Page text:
A Trusted Friend in a Complicated World

12 Amazing Animals Only Found in One Place in the World

Break out your passport, because these amazing animals are only found in one location in the world, often far-flung and exotic locales.

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San Francisco Garter Snake / Thamnophis sirtalis tetrataenia

San Francisco garter snake

Even those who aren’t reptile fans can’t deny that the stunning reddish-orange and blue stripes are beautiful. San Fransisco garter snakes make their home in San Mateo County and the northern edge of Santa Cruz County. Unfortunately, their habitats have been hit hard for a long time by agricultural, residential, commercial, and recreational development—and they’re also popular with illegal collectors, two factors that landed the snake on the endangered species list in 1967. They like to hang out around vegetated ponds with open hilly areas to take in the sun, eat, or hide in rodent burrows, and pose no threat to humans. They can grow to be 51 inches long and their favorite food is the red-legged frog, also on the endangered species list.

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Courtesy jme Thomas

Blue-footed booby

“There are about 20,000 breeding pairs of blue-footed boobies, the most common type of booby in the Galápagos,” says Fernando Diez, marketing manager at Quasar Expeditions. You can’t miss their pretty blue feet, which come from the carotenoid pigments in the fish they eat. And what about the rest of the name, “booby”? According to Diez, it comes from the Spanish word “bobo,” meaning foolish, because the bird’s waddle is a bit clumsy on land. But when it comes to flying and swimming, well, they can dive from 80 feet above the ocean when hunting prey.

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Courtesy jme Thomas

Galápagos giant tortoise

These ginormous creatures also make their home on the Galápagos Islands, and since they can grow up to 59 inches and weigh 550 pounds, they’re likely not going anywhere else. “The giant tortoise has thick, sturdy legs to carry its weight, but will spend a lot of time lying down to conserve energy,” Diez says. “While their shells may look heavy, they are actually made up of honeycomb structures that enclose small air chambers, making it easier for the tortoise to carry the shell without difficulty.” Perhaps taking things on the slow side and storing up energy is what helps give them a long life—up to 100 years. Find out which other animals have the longest lifespans.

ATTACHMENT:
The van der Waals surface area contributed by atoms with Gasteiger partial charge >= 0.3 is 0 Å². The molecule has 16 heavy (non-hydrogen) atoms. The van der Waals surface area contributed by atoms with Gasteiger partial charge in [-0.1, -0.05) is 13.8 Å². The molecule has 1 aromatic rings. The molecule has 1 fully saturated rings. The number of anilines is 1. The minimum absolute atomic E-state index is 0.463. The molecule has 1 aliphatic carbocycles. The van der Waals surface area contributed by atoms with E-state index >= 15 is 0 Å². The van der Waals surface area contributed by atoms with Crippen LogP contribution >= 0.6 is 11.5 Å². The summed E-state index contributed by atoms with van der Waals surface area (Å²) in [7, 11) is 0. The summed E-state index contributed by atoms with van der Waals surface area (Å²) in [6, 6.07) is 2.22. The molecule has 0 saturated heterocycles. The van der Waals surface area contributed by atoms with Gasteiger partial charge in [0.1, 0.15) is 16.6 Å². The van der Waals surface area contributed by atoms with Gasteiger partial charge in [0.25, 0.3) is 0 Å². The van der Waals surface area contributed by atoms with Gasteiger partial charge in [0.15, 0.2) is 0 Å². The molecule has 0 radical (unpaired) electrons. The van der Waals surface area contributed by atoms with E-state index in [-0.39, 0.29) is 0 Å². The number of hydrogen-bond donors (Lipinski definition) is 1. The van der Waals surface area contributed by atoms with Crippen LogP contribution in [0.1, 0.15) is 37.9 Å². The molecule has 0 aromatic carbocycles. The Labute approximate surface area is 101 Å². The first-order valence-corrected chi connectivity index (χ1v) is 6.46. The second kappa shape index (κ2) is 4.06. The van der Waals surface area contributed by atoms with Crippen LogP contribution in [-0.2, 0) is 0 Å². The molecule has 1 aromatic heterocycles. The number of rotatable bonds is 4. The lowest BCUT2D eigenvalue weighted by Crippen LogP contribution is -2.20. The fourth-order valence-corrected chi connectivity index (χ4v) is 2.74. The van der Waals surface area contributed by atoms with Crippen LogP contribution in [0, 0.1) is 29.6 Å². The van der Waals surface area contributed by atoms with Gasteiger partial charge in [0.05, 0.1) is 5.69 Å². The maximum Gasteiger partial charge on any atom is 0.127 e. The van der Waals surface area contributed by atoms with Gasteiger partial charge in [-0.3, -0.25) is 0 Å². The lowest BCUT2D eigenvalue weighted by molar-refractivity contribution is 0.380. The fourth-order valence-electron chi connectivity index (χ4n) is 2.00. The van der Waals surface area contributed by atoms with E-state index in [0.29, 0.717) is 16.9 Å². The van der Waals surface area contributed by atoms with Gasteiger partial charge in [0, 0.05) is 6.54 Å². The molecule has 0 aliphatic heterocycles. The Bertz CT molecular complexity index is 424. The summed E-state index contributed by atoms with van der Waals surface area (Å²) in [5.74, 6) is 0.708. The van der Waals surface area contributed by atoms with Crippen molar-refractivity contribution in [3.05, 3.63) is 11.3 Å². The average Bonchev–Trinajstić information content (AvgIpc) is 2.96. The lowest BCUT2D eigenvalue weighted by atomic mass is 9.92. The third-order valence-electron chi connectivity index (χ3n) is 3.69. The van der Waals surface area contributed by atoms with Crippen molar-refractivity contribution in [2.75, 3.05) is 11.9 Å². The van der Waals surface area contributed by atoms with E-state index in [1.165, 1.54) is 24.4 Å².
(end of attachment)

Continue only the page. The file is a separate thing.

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Courtesy jme Thomas

Galápagos marine iguana

Meet the one and only marine lizard in the world! You can tell this one apart from land iguanas by its flattened, rather square nose, an adaptation for feeding on marine algae, and by the laterally flattened tail, an adaptation for swimming that helps it spend up to an hour underwater at a time, says Diez. It’s also notable for being large and dark with variable coloration. You’ll usually find marine iguanas along the rocky shores or in a tree or cactus soaking up the sun.

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Courtesy jme Thomas